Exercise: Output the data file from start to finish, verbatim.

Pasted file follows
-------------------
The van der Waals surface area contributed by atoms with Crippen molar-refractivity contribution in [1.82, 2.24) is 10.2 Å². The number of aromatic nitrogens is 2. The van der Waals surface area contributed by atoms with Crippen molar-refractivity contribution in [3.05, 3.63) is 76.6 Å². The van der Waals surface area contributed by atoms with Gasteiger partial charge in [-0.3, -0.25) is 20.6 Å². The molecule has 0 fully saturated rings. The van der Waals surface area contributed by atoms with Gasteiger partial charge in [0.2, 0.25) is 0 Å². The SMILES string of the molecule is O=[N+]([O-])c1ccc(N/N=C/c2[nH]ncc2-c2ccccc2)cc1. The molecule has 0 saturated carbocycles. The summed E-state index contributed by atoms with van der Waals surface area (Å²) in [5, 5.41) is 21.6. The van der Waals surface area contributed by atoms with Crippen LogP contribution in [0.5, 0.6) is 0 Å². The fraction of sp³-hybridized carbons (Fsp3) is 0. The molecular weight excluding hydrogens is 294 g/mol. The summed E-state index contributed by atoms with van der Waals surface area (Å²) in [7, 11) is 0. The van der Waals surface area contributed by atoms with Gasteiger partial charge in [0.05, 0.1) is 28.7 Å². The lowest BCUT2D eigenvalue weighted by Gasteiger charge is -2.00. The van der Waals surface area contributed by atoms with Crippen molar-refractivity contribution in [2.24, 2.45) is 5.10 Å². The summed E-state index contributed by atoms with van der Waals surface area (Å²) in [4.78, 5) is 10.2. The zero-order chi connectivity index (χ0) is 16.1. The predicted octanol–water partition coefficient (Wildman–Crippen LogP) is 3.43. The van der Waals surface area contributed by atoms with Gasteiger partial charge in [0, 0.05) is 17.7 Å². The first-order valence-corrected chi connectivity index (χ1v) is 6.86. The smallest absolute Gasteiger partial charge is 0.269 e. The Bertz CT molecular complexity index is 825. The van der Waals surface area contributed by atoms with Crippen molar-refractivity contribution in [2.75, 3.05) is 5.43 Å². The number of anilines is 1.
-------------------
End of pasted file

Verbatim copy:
The van der Waals surface area contributed by atoms with Crippen molar-refractivity contribution in [1.82, 2.24) is 10.2 Å². The number of aromatic nitrogens is 2. The van der Waals surface area contributed by atoms with Crippen molar-refractivity contribution in [3.05, 3.63) is 76.6 Å². The van der Waals surface area contributed by atoms with Gasteiger partial charge in [-0.3, -0.25) is 20.6 Å². The molecule has 0 fully saturated rings. The van der Waals surface area contributed by atoms with Gasteiger partial charge in [0.2, 0.25) is 0 Å². The SMILES string of the molecule is O=[N+]([O-])c1ccc(N/N=C/c2[nH]ncc2-c2ccccc2)cc1. The molecule has 0 saturated carbocycles. The summed E-state index contributed by atoms with van der Waals surface area (Å²) in [5, 5.41) is 21.6. The van der Waals surface area contributed by atoms with Crippen LogP contribution in [0.5, 0.6) is 0 Å². The fraction of sp³-hybridized carbons (Fsp3) is 0. The molecular weight excluding hydrogens is 294 g/mol. The summed E-state index contributed by atoms with van der Waals surface area (Å²) in [7, 11) is 0. The van der Waals surface area contributed by atoms with Gasteiger partial charge in [0.05, 0.1) is 28.7 Å². The lowest BCUT2D eigenvalue weighted by Gasteiger charge is -2.00. The van der Waals surface area contributed by atoms with Crippen molar-refractivity contribution in [2.24, 2.45) is 5.10 Å². The summed E-state index contributed by atoms with van der Waals surface area (Å²) in [4.78, 5) is 10.2. The zero-order chi connectivity index (χ0) is 16.1. The predicted octanol–water partition coefficient (Wildman–Crippen LogP) is 3.43. The van der Waals surface area contributed by atoms with Gasteiger partial charge in [0, 0.05) is 17.7 Å². The first-order valence-corrected chi connectivity index (χ1v) is 6.86. The smallest absolute Gasteiger partial charge is 0.269 e. The Bertz CT molecular complexity index is 825. The van der Waals surface area contributed by atoms with Crippen molar-refractivity contribution in [2.75, 3.05) is 5.43 Å². The number of anilines is 1.